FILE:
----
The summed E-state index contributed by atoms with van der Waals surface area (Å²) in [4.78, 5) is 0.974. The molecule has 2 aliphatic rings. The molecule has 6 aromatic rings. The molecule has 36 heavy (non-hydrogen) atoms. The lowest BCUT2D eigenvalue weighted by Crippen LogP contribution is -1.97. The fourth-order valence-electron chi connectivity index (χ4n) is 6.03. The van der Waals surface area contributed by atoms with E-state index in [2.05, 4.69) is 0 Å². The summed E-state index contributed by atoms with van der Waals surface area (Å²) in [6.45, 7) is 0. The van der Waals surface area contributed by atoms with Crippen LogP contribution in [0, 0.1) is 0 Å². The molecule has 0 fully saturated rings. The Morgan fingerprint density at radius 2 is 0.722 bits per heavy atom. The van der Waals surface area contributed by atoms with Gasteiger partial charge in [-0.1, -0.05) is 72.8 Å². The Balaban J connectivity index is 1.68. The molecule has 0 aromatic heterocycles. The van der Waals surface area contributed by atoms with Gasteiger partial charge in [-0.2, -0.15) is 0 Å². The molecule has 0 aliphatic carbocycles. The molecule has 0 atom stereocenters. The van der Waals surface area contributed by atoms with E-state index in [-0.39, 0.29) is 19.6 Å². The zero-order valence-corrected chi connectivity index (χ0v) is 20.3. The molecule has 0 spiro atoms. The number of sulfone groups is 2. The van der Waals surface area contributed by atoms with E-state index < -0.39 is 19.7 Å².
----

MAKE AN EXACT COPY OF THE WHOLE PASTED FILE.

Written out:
The summed E-state index contributed by atoms with van der Waals surface area (Å²) in [4.78, 5) is 0.974. The molecule has 2 aliphatic rings. The molecule has 6 aromatic rings. The molecule has 36 heavy (non-hydrogen) atoms. The lowest BCUT2D eigenvalue weighted by Crippen LogP contribution is -1.97. The fourth-order valence-electron chi connectivity index (χ4n) is 6.03. The van der Waals surface area contributed by atoms with E-state index in [2.05, 4.69) is 0 Å². The summed E-state index contributed by atoms with van der Waals surface area (Å²) in [6.45, 7) is 0. The van der Waals surface area contributed by atoms with Crippen LogP contribution in [0, 0.1) is 0 Å². The molecule has 0 fully saturated rings. The Morgan fingerprint density at radius 2 is 0.722 bits per heavy atom. The van der Waals surface area contributed by atoms with Gasteiger partial charge in [-0.1, -0.05) is 72.8 Å². The Balaban J connectivity index is 1.68. The molecule has 0 aromatic heterocycles. The van der Waals surface area contributed by atoms with Gasteiger partial charge in [-0.2, -0.15) is 0 Å². The molecule has 0 aliphatic carbocycles. The molecule has 0 atom stereocenters. The van der Waals surface area contributed by atoms with E-state index in [-0.39, 0.29) is 19.6 Å². The zero-order valence-corrected chi connectivity index (χ0v) is 20.3. The molecule has 0 spiro atoms. The number of sulfone groups is 2. The van der Waals surface area contributed by atoms with E-state index < -0.39 is 19.7 Å².